Card fact: This is the final Topps card issued of Jim Nettles during his career.
What I thought about this card then: No knowledge of it.
What I think about this card now: A batting cage has appeared on back-to-back cards! I'm going to say that's a record without even checking any of the previous cards. Because that's how I roll.
Other stuff: Nettles is the younger brother of former Yankee (among other teams) Graig Nettles. I didn't know that Nettles had a brother who played major league baseball for a long time. That's because Jim Nettles' career was all but over by the time I started watching baseball.
Nettles started out with the Twins after four years in the minors. From there, he played for a variety teams. He was traded to the Tigers and played for both Detroit and its minor league teams. After 43 games with the Tigers in 1974, he moved on to play baseball in Japan and Mexico. He returned to major league baseball in the late '70s, playing in the minors for the Indians, Pirates and Royals.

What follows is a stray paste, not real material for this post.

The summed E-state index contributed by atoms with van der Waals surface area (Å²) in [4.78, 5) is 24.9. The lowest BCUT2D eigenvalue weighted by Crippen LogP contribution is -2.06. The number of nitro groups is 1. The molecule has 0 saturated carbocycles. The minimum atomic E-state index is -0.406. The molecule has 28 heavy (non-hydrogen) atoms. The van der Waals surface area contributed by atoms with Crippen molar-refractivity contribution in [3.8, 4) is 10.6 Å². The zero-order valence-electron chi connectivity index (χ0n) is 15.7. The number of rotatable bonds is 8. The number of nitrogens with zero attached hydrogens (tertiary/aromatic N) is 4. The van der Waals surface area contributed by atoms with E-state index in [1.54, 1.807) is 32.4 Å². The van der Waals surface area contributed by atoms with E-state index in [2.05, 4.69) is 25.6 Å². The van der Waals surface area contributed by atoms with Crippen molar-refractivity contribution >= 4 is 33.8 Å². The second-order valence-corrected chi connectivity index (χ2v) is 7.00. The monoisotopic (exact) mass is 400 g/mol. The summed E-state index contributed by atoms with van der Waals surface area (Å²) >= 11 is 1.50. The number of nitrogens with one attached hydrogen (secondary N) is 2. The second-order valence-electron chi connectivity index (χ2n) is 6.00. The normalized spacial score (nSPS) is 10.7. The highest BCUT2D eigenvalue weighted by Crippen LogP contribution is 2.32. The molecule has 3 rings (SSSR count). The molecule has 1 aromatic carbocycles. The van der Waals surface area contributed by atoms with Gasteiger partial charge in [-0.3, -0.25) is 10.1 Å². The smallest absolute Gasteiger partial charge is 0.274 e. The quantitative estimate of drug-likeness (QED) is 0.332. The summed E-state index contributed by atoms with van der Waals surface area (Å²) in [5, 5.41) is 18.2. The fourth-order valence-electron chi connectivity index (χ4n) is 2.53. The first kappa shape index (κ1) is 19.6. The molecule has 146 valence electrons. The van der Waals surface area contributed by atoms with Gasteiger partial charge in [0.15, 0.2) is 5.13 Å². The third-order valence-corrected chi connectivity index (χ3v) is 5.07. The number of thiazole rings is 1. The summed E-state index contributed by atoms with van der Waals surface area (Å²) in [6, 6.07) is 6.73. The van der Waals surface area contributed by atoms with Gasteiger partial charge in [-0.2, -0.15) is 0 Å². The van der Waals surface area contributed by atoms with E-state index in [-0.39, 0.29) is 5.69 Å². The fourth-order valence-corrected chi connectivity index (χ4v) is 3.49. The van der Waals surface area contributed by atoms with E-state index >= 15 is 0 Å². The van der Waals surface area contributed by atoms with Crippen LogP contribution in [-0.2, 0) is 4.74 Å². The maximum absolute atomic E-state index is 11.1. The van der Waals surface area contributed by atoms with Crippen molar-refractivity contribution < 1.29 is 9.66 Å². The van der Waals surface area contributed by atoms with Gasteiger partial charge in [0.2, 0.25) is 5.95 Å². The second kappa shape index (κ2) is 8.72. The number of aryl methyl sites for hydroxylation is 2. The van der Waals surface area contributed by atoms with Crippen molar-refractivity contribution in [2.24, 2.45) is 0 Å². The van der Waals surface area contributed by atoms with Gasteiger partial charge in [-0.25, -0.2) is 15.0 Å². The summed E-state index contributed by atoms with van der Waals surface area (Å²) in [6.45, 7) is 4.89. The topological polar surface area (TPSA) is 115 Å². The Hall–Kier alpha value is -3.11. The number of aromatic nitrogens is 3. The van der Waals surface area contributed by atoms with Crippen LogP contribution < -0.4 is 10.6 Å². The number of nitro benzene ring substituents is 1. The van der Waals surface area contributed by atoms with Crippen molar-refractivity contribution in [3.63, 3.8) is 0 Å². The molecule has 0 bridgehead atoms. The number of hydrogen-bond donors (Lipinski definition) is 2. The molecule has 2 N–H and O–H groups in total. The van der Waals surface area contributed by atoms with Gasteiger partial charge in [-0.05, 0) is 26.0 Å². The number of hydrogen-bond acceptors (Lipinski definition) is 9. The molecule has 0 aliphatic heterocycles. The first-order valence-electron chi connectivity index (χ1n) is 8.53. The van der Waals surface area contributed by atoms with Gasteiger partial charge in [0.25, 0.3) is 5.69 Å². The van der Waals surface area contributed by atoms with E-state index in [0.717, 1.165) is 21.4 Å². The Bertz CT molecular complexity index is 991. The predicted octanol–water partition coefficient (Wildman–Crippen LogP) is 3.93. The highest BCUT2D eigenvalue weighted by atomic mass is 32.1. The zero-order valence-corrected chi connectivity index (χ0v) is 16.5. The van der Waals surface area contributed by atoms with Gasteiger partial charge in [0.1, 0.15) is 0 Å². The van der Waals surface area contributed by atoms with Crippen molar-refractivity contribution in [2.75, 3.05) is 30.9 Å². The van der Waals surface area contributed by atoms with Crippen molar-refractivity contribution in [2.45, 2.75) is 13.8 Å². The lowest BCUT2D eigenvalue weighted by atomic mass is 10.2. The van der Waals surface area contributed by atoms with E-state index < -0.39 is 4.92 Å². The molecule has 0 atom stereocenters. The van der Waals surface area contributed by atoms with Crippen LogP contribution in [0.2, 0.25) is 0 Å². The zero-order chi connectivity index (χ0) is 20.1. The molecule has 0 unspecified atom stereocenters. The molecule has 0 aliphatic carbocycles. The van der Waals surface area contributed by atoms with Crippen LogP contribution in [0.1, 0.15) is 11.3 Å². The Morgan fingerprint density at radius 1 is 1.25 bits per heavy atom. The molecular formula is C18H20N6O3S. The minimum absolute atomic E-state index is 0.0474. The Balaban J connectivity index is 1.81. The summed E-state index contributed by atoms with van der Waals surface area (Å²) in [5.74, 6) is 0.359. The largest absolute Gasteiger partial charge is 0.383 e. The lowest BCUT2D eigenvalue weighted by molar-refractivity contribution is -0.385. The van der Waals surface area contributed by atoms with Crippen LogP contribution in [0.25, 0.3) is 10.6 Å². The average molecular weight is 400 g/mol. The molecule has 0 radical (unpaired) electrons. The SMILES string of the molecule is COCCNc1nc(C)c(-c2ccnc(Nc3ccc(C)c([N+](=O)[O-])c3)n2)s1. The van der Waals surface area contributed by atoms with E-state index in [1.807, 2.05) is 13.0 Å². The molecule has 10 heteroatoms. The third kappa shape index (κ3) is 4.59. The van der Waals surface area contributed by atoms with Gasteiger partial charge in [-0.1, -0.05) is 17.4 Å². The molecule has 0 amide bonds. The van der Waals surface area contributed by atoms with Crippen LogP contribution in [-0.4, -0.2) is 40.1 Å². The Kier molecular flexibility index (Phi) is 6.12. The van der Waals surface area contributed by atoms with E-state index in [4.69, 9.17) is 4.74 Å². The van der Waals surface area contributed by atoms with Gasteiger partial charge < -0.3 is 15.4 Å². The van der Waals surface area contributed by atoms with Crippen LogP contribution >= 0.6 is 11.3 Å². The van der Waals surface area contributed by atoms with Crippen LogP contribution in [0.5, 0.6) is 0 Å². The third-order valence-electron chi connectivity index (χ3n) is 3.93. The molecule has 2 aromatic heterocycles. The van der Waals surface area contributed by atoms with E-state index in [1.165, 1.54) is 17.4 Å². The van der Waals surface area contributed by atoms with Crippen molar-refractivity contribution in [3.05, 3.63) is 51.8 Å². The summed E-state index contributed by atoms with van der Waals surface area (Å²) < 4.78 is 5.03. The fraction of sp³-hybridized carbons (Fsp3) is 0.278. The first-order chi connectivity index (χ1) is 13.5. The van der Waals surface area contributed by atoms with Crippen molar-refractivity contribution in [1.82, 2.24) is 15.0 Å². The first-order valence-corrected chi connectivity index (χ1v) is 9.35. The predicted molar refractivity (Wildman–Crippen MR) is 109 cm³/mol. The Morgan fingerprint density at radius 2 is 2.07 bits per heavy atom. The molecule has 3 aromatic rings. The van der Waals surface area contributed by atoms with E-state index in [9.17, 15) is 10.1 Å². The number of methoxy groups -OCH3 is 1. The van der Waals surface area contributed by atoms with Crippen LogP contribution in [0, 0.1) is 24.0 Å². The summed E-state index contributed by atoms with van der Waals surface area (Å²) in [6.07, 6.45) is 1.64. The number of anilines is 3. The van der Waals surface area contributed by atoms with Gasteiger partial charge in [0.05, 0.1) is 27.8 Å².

In 1979, he played in 11 games for Kansas City. His last year in the majors was in 1981 when he had one at-bat for Oakland. After that, he managed for a number of minor league teams from the mid-1980s through the mid-90s. He was a minor league coach five years ago. His daughter is married to longtime Kansas City Royal Mike Sweeney.
Back facts: How nice of Topps to mention a major league brother combination on the back of a card of a player who was one-half of a major league brother combination.
Other blog stuff: Three players in this set celebrate birthdays on April Fool's Day. Willie Montanez is 63, Rusty Staub is 67 and Phil Niekro is 72.